MedicalResearch.com Interview with:
Professor David Taylor
Trinity Centre for Bioengineering
Trinity College Dublin
The University of Dublin, Ireland
MedicalResearch.com: What is the background for this study?
Response: The study was motivated by the emerging clinical problem of the failure of surgical mesh products used for transvaginal operations. Increasing numbers of women are experiencing the failure of mesh used to treated vaginal prolapse, urinary incontinence and other pelvic organ conditions.
I carried out a survey of all existing research, including medical case reports, meta studies of clinical outcomes and biomechanics research on the material, which is a knitted plastic mesh. A phenomenon known as “mesh erosion” causes damage to surrounding tissues and organs and can leave the person in severe and lasting pain.
MedicalResearch.com: What are the main findings?
1.The clinical rates for mesh erosion are unacceptably high for organ prolapse operations (average 10%, rising to almost 30% in some studies).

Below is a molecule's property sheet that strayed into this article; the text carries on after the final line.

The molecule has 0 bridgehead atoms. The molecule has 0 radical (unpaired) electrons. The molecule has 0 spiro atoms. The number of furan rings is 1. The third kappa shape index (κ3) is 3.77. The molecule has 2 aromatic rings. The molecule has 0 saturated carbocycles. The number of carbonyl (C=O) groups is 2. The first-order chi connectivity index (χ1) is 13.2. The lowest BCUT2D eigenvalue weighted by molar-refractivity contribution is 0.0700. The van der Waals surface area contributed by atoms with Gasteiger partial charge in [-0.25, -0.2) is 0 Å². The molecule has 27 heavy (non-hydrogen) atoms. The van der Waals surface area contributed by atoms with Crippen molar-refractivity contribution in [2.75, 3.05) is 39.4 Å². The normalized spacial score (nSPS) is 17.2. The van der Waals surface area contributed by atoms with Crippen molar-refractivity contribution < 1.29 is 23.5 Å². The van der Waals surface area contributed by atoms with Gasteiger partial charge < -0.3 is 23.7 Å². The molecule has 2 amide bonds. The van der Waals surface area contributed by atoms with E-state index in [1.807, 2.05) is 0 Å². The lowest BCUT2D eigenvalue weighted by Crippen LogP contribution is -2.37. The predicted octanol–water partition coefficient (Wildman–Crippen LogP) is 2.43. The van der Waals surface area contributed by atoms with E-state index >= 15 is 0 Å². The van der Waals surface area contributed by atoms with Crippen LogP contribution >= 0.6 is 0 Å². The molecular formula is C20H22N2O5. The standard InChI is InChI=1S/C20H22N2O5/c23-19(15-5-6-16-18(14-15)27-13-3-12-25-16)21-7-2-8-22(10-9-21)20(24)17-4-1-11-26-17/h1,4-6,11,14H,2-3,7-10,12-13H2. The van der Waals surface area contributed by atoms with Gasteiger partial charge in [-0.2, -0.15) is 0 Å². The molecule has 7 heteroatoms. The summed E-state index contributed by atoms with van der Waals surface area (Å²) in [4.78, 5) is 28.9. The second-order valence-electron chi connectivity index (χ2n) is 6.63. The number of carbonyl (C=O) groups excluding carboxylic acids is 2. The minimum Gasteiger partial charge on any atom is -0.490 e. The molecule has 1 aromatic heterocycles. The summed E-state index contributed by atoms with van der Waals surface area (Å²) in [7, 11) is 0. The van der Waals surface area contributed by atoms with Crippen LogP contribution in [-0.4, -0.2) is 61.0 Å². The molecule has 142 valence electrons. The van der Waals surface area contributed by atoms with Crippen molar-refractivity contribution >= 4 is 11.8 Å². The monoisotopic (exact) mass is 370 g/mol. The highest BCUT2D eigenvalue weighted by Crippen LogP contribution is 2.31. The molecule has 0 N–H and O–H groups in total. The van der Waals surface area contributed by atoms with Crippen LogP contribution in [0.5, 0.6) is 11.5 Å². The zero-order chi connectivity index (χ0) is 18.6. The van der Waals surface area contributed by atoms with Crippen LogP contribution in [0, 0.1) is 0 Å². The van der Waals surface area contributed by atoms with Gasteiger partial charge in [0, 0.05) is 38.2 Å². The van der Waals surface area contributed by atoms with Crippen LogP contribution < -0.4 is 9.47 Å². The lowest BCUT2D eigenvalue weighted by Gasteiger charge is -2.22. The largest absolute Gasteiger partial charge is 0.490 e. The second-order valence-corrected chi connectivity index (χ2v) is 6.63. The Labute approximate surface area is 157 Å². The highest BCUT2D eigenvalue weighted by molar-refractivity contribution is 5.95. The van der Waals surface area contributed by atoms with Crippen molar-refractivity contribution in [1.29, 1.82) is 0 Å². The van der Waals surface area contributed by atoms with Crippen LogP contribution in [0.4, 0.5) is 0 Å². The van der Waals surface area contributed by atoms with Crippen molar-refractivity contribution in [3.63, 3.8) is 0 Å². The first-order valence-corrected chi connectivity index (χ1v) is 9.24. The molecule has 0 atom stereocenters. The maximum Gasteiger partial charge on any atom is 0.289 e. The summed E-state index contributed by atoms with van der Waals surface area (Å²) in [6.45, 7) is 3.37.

2. Clinical rates for mesh erosion in urinary incontinence products are lower (2-3%) but the outcomes are equally severe.
3. Currently it is not understood how or why these products are failing. My biomechanics analysis suggests that the mesh material itself should not break unless it becomes degraded and weakened during its time in the body. There is some evidence for this degradation (perhaps caused by bacteria).
4. Poor surgical technique by some doctors may also be a factor.
MedicalResearch.com: What should readers take away from your report?
Response: Before agreeing to any type of surgery involving mesh, one should enquire carefully from the surgeon as to the failure rates for this particular product, the surgeon’s own personal success rates and the possible worst-case consequences resulting from failure of the product.
If you have experienced difficulties with transvaginal mesh products you should consider taking legal action.
MedicalResearch.com: What recommendations do you have for future research as a result of this work?
Response: Further research is needed, especially the examination of fragments of mesh removed from affected patients, to determine the failure mechanisms.
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